The decade began in the most traumatic circumstance imaginable for Kinghorn, an horrific accident on the family farm in 2010 changing the course of her life forever. She was 14 years old and felt at the time that she might die. She spent six months in hospital. Her resilience has been nothing short of incredible.
Five years after her trauma, she announced herself as a Para-athlete to be reckoned with, winning bronze in the 200m at the World Para Athletics Championships in Doha. It was in 2017 that she really shot to prominence. She had already broken the 200m world record in Arizona and had broken European records at 100m, 400m and 800m before heading to London for her second world championships.
She did a magnificent double in winning golf in the 100m and 200m. Injury has interrupted her career since but she came back to the podium at the world championships in Dubai in 2019, adding another bronze to her collection. At 23, there’s every chance that more honours are ahead of her.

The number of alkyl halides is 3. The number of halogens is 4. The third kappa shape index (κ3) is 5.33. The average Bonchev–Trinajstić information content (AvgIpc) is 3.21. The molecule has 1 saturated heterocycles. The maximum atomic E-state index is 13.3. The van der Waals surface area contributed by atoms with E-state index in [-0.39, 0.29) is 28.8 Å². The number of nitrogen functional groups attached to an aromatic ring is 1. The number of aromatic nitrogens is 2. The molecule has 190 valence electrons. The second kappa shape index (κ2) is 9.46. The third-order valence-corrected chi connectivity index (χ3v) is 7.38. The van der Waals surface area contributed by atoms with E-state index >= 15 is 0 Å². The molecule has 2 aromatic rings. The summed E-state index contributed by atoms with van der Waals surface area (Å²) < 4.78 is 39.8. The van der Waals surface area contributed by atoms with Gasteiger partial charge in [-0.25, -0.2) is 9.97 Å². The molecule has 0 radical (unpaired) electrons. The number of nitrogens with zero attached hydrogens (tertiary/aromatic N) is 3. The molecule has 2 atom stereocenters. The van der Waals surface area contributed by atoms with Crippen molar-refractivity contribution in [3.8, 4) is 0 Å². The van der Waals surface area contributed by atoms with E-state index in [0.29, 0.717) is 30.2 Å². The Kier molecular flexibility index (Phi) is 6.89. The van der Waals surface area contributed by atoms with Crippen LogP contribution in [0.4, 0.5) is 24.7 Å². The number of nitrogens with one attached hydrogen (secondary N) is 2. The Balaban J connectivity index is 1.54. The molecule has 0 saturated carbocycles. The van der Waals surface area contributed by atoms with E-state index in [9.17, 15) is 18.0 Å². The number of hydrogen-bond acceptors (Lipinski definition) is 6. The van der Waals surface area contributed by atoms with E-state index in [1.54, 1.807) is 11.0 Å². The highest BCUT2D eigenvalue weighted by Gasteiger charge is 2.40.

44. Paul Lawrie (golf)
All of Lawrie’s best stuff was done in the early years of the decade, with European Tours wins at the Open de Andalucia in 2011, the Qatar Masters in 2012 and the Johnnie Walker at Gleneagles the same year. Lawrie played that last event in an attempt to force his way into Jose Maria Olazabal’s Ryder Cup team at Medinah, which he duly did.
What happened in Illinois that September has gone down in Ryder Cup legend. Lawrie played fourballs on Friday and Saturday and lost on both occasions. Come Saturday night Europe trailed 10-6 with just the 12 singles left to play. Europe needed a flying start – and they got it. Luke Donald, playing Bubba Watson in the first match, made it 10-7 and Lawrie, playing world number 10 Brandt Snedeker in match number five, made it 10-8 with a thumping and morale-boosting 5&3 win. The Miracle of Medinah was on.